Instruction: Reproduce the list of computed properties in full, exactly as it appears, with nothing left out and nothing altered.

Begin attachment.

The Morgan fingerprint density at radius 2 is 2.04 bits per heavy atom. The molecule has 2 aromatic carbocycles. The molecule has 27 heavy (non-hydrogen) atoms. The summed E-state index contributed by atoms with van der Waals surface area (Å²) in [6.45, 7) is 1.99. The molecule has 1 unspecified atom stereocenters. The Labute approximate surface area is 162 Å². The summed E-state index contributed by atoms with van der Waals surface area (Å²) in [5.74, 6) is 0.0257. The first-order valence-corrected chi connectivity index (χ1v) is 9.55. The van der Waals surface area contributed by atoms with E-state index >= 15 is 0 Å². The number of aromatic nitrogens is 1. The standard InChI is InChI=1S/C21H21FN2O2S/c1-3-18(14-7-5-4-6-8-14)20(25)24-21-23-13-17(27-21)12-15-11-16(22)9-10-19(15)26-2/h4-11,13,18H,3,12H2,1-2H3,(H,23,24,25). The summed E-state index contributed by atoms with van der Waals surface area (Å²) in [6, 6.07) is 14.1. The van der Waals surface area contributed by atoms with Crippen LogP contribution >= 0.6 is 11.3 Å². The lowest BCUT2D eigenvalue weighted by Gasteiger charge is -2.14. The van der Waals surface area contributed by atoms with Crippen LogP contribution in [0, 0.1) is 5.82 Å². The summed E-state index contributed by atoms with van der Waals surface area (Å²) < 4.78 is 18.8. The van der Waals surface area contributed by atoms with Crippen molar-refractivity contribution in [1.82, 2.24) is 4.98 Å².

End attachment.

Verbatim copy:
The Morgan fingerprint density at radius 2 is 2.04 bits per heavy atom. The molecule has 2 aromatic carbocycles. The molecule has 27 heavy (non-hydrogen) atoms. The summed E-state index contributed by atoms with van der Waals surface area (Å²) in [6.45, 7) is 1.99. The molecule has 1 unspecified atom stereocenters. The Labute approximate surface area is 162 Å². The summed E-state index contributed by atoms with van der Waals surface area (Å²) in [5.74, 6) is 0.0257. The first-order valence-corrected chi connectivity index (χ1v) is 9.55. The van der Waals surface area contributed by atoms with E-state index >= 15 is 0 Å². The number of aromatic nitrogens is 1. The standard InChI is InChI=1S/C21H21FN2O2S/c1-3-18(14-7-5-4-6-8-14)20(25)24-21-23-13-17(27-21)12-15-11-16(22)9-10-19(15)26-2/h4-11,13,18H,3,12H2,1-2H3,(H,23,24,25). The summed E-state index contributed by atoms with van der Waals surface area (Å²) in [6, 6.07) is 14.1. The van der Waals surface area contributed by atoms with Crippen LogP contribution >= 0.6 is 11.3 Å². The lowest BCUT2D eigenvalue weighted by Gasteiger charge is -2.14. The van der Waals surface area contributed by atoms with Crippen LogP contribution in [0, 0.1) is 5.82 Å². The summed E-state index contributed by atoms with van der Waals surface area (Å²) < 4.78 is 18.8. The van der Waals surface area contributed by atoms with Crippen molar-refractivity contribution in [1.82, 2.24) is 4.98 Å².